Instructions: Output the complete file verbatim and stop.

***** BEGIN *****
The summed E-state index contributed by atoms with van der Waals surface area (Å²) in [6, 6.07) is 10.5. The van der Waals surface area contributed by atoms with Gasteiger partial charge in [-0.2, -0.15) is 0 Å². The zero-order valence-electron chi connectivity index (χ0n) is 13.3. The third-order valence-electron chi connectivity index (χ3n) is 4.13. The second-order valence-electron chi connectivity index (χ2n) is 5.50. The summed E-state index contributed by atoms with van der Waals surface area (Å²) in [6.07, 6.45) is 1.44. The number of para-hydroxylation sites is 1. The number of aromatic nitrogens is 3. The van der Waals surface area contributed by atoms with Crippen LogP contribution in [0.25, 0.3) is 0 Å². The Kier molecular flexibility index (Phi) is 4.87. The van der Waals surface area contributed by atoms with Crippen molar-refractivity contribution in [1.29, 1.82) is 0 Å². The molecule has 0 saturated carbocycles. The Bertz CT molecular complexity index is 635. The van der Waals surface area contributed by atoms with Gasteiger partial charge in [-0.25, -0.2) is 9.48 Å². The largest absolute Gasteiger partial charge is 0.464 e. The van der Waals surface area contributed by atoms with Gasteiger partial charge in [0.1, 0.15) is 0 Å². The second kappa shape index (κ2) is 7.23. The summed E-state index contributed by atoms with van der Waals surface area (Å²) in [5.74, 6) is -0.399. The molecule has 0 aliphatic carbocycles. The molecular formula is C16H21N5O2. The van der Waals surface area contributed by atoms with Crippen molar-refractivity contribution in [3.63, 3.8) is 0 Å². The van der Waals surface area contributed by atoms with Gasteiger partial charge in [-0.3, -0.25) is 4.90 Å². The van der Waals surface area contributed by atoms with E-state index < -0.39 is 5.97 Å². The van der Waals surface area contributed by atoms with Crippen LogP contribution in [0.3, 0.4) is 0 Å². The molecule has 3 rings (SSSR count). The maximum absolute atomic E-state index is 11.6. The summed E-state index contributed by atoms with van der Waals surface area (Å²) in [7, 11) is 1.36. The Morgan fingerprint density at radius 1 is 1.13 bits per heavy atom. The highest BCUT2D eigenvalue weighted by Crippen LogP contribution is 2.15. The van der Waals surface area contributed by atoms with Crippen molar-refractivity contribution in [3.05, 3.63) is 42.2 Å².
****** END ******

The summed E-state index contributed by atoms with van der Waals surface area (Å²) in [6, 6.07) is 10.5. The van der Waals surface area contributed by atoms with Gasteiger partial charge in [-0.2, -0.15) is 0 Å². The zero-order valence-electron chi connectivity index (χ0n) is 13.3. The third-order valence-electron chi connectivity index (χ3n) is 4.13. The second-order valence-electron chi connectivity index (χ2n) is 5.50. The summed E-state index contributed by atoms with van der Waals surface area (Å²) in [6.07, 6.45) is 1.44. The number of para-hydroxylation sites is 1. The number of aromatic nitrogens is 3. The van der Waals surface area contributed by atoms with Crippen LogP contribution in [0.25, 0.3) is 0 Å². The Kier molecular flexibility index (Phi) is 4.87. The van der Waals surface area contributed by atoms with Crippen molar-refractivity contribution in [1.29, 1.82) is 0 Å². The molecule has 0 saturated carbocycles. The Bertz CT molecular complexity index is 635. The van der Waals surface area contributed by atoms with Gasteiger partial charge in [-0.25, -0.2) is 9.48 Å². The largest absolute Gasteiger partial charge is 0.464 e. The van der Waals surface area contributed by atoms with Gasteiger partial charge in [0.1, 0.15) is 0 Å². The second kappa shape index (κ2) is 7.23. The summed E-state index contributed by atoms with van der Waals surface area (Å²) in [5.74, 6) is -0.399. The molecule has 0 aliphatic carbocycles. The molecular formula is C16H21N5O2. The van der Waals surface area contributed by atoms with Crippen molar-refractivity contribution in [3.63, 3.8) is 0 Å². The van der Waals surface area contributed by atoms with Gasteiger partial charge in [-0.3, -0.25) is 4.90 Å². The van der Waals surface area contributed by atoms with E-state index < -0.39 is 5.97 Å². The van der Waals surface area contributed by atoms with Crippen LogP contribution in [0.3, 0.4) is 0 Å². The molecule has 3 rings (SSSR count). The maximum absolute atomic E-state index is 11.6. The summed E-state index contributed by atoms with van der Waals surface area (Å²) in [7, 11) is 1.36. The Morgan fingerprint density at radius 1 is 1.13 bits per heavy atom. The highest BCUT2D eigenvalue weighted by Crippen LogP contribution is 2.15. The van der Waals surface area contributed by atoms with Crippen molar-refractivity contribution in [3.05, 3.63) is 42.2 Å².